To be frank, Cogburn’s response is odd. For our part, we reported the vile and hateful things philosophers were saying about traditional Christians. We did not respond to them in kind. However, in Cogburn’s mind, we need to be lectured on “kindness,” not those who told us to perform oral sex on their queer genitalia. This sort of hateful, vindictive, borderline psychotic behavior is par for the course for leftists. Consider this screenshot from Rebecca Kukla’s public Facebook post.
Here, Kukla revels in the hope that President Newman follows social media so that he can see that “no one likes [him].” She continues, presumably speaking for “the guild,” saying that “We just think you are disgusting and incompetent and hope that you lie awake at night in bed feeling inadequate and hating yourself as much as we hate you.” This is because Newman expressed views Kukla disagreed with. Perhaps Cogburn and Barnes ought to spend more time cleaning up their own backyard.
We also find the remarks by Cogburn and Barnes duplicitous. Recall that Barnes declared that “when people set Facebook posts to a private setting, they are making a conscious choice to limit the audience.” She goes on, stating that she hopes that “conservatives value privacy and respect individuals’ choices regarding privacy, so it’s been disappointing to see the RC blog so casually disregard this.” However, a problem here is the standard practice of academic committees. For example, it’s well known that hiring committees will “Google” job applicants’ private Facebook posts and tweets. Thus Brian Leiter notes that it “would be well-advised not to blog or ‘tweet’ since easily accessible blogs or twitters always run the risk of overwhelming other information about a candidate, for a job or for admissions.” Moreover, when applying to PhD programs, applicants will seek to delete their online footprints. They are not motivated by irrational paranoia in doing so. As Today describes matters,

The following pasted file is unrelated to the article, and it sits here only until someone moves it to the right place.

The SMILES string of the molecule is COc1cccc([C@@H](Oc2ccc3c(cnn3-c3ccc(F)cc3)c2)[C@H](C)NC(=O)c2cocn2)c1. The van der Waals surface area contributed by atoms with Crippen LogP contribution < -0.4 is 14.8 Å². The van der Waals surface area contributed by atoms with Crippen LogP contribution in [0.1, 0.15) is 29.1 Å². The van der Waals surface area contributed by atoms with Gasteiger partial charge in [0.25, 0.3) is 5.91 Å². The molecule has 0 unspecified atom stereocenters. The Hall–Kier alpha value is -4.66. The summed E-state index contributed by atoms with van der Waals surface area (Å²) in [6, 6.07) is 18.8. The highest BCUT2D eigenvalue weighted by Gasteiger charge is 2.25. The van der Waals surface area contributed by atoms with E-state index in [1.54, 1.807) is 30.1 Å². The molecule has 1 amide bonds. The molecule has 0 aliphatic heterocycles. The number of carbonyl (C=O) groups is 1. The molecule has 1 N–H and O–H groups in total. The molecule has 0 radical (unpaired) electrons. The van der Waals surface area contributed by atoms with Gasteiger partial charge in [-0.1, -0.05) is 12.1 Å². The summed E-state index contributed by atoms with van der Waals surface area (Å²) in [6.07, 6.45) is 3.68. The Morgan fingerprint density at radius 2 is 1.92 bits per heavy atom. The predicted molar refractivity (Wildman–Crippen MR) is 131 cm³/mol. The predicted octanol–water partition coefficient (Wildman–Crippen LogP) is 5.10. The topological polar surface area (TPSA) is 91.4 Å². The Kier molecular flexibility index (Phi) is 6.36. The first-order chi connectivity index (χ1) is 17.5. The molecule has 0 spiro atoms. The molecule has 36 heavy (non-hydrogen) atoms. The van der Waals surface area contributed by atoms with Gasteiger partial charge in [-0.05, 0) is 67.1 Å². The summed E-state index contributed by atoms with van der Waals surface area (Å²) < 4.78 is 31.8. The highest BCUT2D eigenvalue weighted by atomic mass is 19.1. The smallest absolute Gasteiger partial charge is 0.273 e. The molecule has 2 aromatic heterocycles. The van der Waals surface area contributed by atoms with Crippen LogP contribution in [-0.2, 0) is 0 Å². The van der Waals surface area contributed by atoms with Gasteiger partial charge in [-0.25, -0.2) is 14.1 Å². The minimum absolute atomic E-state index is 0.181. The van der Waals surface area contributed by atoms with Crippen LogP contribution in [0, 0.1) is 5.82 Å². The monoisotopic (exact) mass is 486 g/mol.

Kaplan Test Prep surveyed admissions officers at the top law schools, business schools and colleges across the U.S. this summer, and found those looking at future lawyers to be the most active in pre-screening applicants using their online footprints. The Kaplan data showed 41 percent of law school admissions officers (from 128 of the nation’s 200 American Bar Association-accredited law schools) said they have Googled an applicant to learn more about them, while 37 percent have checked out an applicant on Facebook or other social networking site. And they’re not just looking for fun. Nearly a third of law school admissions officers who researched an applicant online — 32 percent — said they discovered “something that negatively impacted an applicant’s admissions chances